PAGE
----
total off road path, you want to minimise schools fronts.

    Midnight is great, especially with back roads.

    > but the thought of trucks and a few kms of poorly lit deserted
    > roads at midnight just dont stir confidence if you know what i mean.


    Trucks are not your problem. you need relatively bright lighting, which
    is why I built a basic system with 50W light for when I did a short
    section of main road with lots of neon advertising along it.

    Otherwise, lots of reflectors, and vest.

    at midnight, you just need to check out closing time for the local
    inebriates.
    >
    > am i being silly getting all nervous, and if so, whats the best way to
    > get myself lit up like a big xmas tree, and any other savvy safety
    > points to avoid encounters of the semi-trailer kind?


    Rear, I have a flashing and a steady (bright and dull) read lights, plus
    reflectors, panniers rear pockets and 12" arm either side, plus 6" sissy
    bar.

    Side reflectors are twin loops offset in each wheel (orange front, red
    back) - it really catches their eye. the panners had reflectors that fit
    onto the tightening straps.

    Front, bright and dull front lights and reflectors. T reflectors on 12"
    bar on front rack.

    Wear reflecto vest, helmet with reflecto tape, ride in upright position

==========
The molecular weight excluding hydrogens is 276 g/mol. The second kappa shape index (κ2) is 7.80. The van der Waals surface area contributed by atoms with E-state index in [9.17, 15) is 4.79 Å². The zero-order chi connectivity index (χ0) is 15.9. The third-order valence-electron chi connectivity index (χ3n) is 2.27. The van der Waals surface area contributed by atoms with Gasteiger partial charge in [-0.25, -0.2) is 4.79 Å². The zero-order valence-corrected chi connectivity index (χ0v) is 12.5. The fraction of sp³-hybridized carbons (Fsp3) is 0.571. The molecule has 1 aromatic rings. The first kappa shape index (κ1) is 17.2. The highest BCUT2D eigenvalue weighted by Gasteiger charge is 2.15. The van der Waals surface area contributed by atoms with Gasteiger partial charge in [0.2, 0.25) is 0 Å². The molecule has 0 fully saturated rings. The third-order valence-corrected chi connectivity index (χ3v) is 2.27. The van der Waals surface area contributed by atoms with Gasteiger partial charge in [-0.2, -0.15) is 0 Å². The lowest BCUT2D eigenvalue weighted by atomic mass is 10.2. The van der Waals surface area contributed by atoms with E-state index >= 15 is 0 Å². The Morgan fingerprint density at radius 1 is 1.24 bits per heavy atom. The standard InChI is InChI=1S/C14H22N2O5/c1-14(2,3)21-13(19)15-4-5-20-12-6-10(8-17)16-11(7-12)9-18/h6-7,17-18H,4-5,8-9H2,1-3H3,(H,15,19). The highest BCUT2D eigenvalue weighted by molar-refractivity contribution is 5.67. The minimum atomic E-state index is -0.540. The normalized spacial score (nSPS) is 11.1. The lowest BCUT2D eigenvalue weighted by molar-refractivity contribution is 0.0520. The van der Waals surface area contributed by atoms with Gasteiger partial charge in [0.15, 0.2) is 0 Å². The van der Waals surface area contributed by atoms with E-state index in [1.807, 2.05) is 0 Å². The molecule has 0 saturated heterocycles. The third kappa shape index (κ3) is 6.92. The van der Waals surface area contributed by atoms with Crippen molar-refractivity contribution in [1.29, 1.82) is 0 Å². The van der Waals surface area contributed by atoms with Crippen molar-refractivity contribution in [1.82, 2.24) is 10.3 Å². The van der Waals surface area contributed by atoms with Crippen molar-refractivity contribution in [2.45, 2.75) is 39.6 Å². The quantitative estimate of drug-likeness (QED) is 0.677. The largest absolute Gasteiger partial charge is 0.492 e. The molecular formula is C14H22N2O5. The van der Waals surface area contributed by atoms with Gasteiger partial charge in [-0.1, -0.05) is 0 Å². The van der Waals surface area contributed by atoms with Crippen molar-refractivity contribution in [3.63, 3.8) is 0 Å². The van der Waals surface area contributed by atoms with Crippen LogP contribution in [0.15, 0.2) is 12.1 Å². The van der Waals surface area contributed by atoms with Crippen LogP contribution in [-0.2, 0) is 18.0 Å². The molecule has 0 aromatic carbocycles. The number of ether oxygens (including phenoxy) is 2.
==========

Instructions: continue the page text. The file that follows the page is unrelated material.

at moderate speeds.

    you will get to know the sections of badly maintained roads.

    you will also get to know the wildlife and what to avoid and what to enjoy.

    It is a majical world after midnight on the back roads.

    lol, you might even find out who are the shift workers on your route,
    who has older kids, where you can catch the latest news, etc, etc, etc
     
  12. adam85

    adam85 New Member

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    See the monsters aren't just in your head! Plenty on the southside (and on a.b as well)

    Adam
     
  13. gplama

    gplama Well-Known Member

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    errmm... what about monsterman!?!?? :D
     
  14. Paulie-AU

    Paulie-AU New Member

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    I have never been concerned about not being seen on my bike at night. With good quality flashers and a front light, if someone runs you over they were going to do it in the daylight anyhow.

    Also I have found people tend to leave more room at night.

    In the Lytton road area I have a feeling the truckies might give you more respect because they will figure you are in a similar industry to them and you are riding because you have to......not because you enjoy it. :D
     
  15. Friday

    Friday Guest

    gplama wrote:
    > Friday Wrote:
    >
    >>Scary monsters don't exist except on TV and in your head.
    >>

    >
    >
    > errmm... what about monsterman!?!?? :D
    >
    >


    Well I have to admit when I do my kayak training at night I'm certain
    the Swamp Monster is following close behind me.